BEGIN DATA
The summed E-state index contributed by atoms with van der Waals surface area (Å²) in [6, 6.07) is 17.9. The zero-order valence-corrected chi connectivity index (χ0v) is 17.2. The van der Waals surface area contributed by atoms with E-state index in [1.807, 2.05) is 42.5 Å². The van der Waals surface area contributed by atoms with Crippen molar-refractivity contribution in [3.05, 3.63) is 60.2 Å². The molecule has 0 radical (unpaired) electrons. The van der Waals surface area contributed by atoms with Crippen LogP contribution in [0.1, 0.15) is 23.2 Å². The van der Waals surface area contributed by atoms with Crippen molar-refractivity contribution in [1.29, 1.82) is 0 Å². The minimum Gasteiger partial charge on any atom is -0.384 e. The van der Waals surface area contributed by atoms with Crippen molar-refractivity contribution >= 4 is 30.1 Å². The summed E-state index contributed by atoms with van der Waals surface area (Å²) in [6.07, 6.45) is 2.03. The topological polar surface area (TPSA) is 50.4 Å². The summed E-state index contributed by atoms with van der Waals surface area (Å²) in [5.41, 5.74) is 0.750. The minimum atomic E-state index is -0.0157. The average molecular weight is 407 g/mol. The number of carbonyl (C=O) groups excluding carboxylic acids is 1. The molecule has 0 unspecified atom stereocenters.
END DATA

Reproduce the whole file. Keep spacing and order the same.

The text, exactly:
The summed E-state index contributed by atoms with van der Waals surface area (Å²) in [6, 6.07) is 17.9. The zero-order valence-corrected chi connectivity index (χ0v) is 17.2. The van der Waals surface area contributed by atoms with E-state index in [1.807, 2.05) is 42.5 Å². The van der Waals surface area contributed by atoms with Crippen molar-refractivity contribution in [3.05, 3.63) is 60.2 Å². The molecule has 0 radical (unpaired) electrons. The van der Waals surface area contributed by atoms with Crippen LogP contribution in [0.1, 0.15) is 23.2 Å². The van der Waals surface area contributed by atoms with Crippen molar-refractivity contribution in [1.29, 1.82) is 0 Å². The minimum Gasteiger partial charge on any atom is -0.384 e. The van der Waals surface area contributed by atoms with Crippen molar-refractivity contribution >= 4 is 30.1 Å². The summed E-state index contributed by atoms with van der Waals surface area (Å²) in [6.07, 6.45) is 2.03. The topological polar surface area (TPSA) is 50.4 Å². The summed E-state index contributed by atoms with van der Waals surface area (Å²) in [5.41, 5.74) is 0.750. The minimum atomic E-state index is -0.0157. The average molecular weight is 407 g/mol. The number of carbonyl (C=O) groups excluding carboxylic acids is 1. The molecule has 0 unspecified atom stereocenters.